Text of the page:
International student alumni in the U.S.: Making a difference at the community, state and national level
Current and former international students live and work across the entire U.S., in large cities as well as small towns. Here we share the stories of ten individuals whose daily work in key areas contributes to U.S. communities and society.
REFUGEES AND IMMIGRANTS
Mariam Assefa, former Executive Director, World Education Services, New York
Born in Ethiopia and educated at the University of Montpellier in France, Mariam Assefa subsequently came to the U.S. as an international student to attend the State University of New York at Buffalo. She eventually became an immigrant, following the same path as the thousands of students, immigrants, and refugees served by World Education Services (WES), the organization she led for 38 years. Mariam retired as the Executive Director and CEO of WES in 2019. Since 1974, WES has helped nearly three million individuals achieve their academic and career goals. In addition to the recognition of academic credentials WES helps immigrants and refugees navigate the employment market and through its Global Talent Bridge program.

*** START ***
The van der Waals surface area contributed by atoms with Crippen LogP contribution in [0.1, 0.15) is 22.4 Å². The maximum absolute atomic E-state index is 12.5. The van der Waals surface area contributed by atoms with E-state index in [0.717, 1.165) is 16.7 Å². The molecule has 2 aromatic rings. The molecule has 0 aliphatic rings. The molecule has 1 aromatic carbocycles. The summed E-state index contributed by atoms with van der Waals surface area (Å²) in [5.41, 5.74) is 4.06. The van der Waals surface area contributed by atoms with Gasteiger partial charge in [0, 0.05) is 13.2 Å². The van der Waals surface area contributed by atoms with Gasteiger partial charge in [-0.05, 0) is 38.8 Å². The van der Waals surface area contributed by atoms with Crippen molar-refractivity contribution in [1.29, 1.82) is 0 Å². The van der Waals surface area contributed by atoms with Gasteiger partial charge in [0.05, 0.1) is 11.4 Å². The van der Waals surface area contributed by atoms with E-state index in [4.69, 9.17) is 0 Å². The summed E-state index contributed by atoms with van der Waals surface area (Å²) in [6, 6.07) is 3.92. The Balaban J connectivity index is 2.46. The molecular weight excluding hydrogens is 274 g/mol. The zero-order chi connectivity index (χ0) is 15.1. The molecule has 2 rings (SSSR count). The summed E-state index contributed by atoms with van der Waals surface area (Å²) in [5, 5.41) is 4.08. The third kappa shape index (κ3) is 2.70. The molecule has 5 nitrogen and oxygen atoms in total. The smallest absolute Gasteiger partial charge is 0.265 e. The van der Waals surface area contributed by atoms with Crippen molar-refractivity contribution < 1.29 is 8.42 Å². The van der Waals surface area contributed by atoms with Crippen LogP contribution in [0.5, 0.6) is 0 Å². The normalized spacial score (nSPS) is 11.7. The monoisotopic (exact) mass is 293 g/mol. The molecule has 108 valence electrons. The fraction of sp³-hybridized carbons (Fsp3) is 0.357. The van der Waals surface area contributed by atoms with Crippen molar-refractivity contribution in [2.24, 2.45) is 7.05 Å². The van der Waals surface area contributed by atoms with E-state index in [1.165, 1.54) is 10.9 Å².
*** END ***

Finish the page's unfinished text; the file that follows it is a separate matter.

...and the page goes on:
Mariam spent her career in international credential evaluation and recognition. She is the author of a 1988 book on the system of education of France and has made frequent presentations on foreign educational systems and the recognition of international educational credentials in the United States and abroad. As a consultant for the US government, she was involved in discussions regarding the recognition of academic credentials in Africa, Asia and Europe. Mariam has held different NAFSA regional and national leadership roles, serving as President in 2006, and being awarded a Life Membership in 2020. She was also awarded One-to-World’s Fulbright Award for Contribution to International Educational Exchange in 2005.
Most notable is Mariam’s contribution to refugee issues in the U.S., an area that she championed tirelessly to bring into mainstream conversations and programming in international education and immigration. On her retirement, the WES Board of Trustees established and launched the $30 million WES Mariam Assefa Fund to support catalytic efforts that ensure the economic integration and advancement of immigrants and refugee workers in the US and Canada.